Regarding that last line, the way that the incident was handled once Tyler got to the school felt very unrealistic. What teenage boy in their right mind is going to stand in front of a semi-automatic rifle, pleading for the shooter to stop what he’s going to do? Stopping someone before shooting up a public school isn’t the answer in how we are going to stop mass shootings in public schools. Doing a goddamn thing about gun control and access to guns is the conversation we need to be having. Clay telling Tyler that “having people talk about it for a week and then forget about it until the next school shooting” was really fucking real, but I just don’t know. The last few minutes of the last episode felt a bit “PSA on an after-school program”-ish for me. I feel like the season should’ve ended with Tyler driving to the school and have the kids who are at the school who know about Tyler’s plan look at each other like “what the fuck are we gonna do?” It would’ve allowed writers to sit down and handle what was gonna happen a year in advance before the next season (which I know there will probably be). The ending they decided on felt too disconnected and out of the entire season, in my opinion.

Other than that, I feel like this season was a good one for people who like the characters and wanted to see these characters beyond the pages depicted in the novel. I really enjoyed getting to know Hannah a bit better and see how she was through other people’s eyes and their interactions with Hannah before her suicide. What the book more so does is depict Hannah as a victim who did nothing wrong besides get involved with the wrong people and because of those said people, she killed herself. What this season introduces to us is a side of Hannah many of us aren’t familiar with (even Clay), but we are reminded that suicide victims are human too: they make mistakes and they are capable of hurting people too.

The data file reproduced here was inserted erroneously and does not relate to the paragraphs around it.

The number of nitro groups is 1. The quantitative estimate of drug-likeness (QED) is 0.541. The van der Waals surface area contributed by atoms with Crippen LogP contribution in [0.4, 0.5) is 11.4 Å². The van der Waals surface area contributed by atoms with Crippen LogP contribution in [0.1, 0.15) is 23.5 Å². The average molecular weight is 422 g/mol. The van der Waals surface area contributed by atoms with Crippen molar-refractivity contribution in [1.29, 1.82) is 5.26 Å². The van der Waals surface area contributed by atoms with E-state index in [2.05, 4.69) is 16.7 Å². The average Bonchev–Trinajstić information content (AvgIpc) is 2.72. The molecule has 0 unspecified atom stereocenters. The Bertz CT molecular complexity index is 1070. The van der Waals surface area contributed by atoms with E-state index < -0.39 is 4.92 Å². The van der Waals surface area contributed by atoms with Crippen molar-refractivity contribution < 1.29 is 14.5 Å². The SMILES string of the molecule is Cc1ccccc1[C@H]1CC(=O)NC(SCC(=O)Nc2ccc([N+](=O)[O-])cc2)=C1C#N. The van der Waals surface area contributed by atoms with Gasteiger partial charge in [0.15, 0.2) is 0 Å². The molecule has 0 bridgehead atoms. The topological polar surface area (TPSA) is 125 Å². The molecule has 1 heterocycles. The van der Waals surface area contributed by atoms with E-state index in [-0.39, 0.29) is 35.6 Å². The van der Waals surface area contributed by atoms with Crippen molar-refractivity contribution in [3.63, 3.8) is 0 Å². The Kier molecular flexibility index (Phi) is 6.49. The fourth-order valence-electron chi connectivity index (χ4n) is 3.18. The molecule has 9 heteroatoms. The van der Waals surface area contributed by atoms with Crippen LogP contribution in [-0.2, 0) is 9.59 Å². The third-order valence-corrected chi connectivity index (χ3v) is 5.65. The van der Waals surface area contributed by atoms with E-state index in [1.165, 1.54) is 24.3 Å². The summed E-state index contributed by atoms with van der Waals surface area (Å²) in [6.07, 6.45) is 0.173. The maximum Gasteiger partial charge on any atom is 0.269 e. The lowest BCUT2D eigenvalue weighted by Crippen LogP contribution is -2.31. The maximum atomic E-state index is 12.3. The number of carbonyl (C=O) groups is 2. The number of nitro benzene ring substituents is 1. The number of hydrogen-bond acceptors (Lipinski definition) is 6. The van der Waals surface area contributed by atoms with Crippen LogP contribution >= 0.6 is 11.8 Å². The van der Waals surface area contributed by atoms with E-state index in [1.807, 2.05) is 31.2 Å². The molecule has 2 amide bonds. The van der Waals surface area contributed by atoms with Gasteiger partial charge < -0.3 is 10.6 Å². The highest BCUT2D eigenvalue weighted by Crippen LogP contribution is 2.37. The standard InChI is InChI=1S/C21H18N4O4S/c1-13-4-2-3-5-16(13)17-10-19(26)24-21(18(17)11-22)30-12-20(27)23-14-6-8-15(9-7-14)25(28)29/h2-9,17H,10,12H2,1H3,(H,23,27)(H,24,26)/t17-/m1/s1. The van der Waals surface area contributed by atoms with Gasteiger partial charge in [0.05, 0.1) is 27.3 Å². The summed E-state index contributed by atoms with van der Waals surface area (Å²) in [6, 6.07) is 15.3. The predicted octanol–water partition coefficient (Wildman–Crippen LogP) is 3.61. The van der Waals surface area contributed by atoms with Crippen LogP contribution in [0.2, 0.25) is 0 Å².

If you’re invested in these characters, I say watch the season with caution, still. Know whether or not you want to see certain parts. Make sure you take breaks in between episodes. Know that it’s okay that you do not think this show is good for you to watch regarding your own reasons why. It’s just a show trying to start up conversations that many people aren’t strong enough to start. 

-Liz. (:

Topic Tuesdays: Raw & Personal

First Tattoo: Story + Meaning.


On November 29th, 2014 around 3pm-ish, I got my very first tattoo.

I was a 20-year-old junior in college that was in love with everything television that involved crime drama. I watched almost anything that had a compelling story to it, and you can blame that slight obsession from the TV show, The Killing.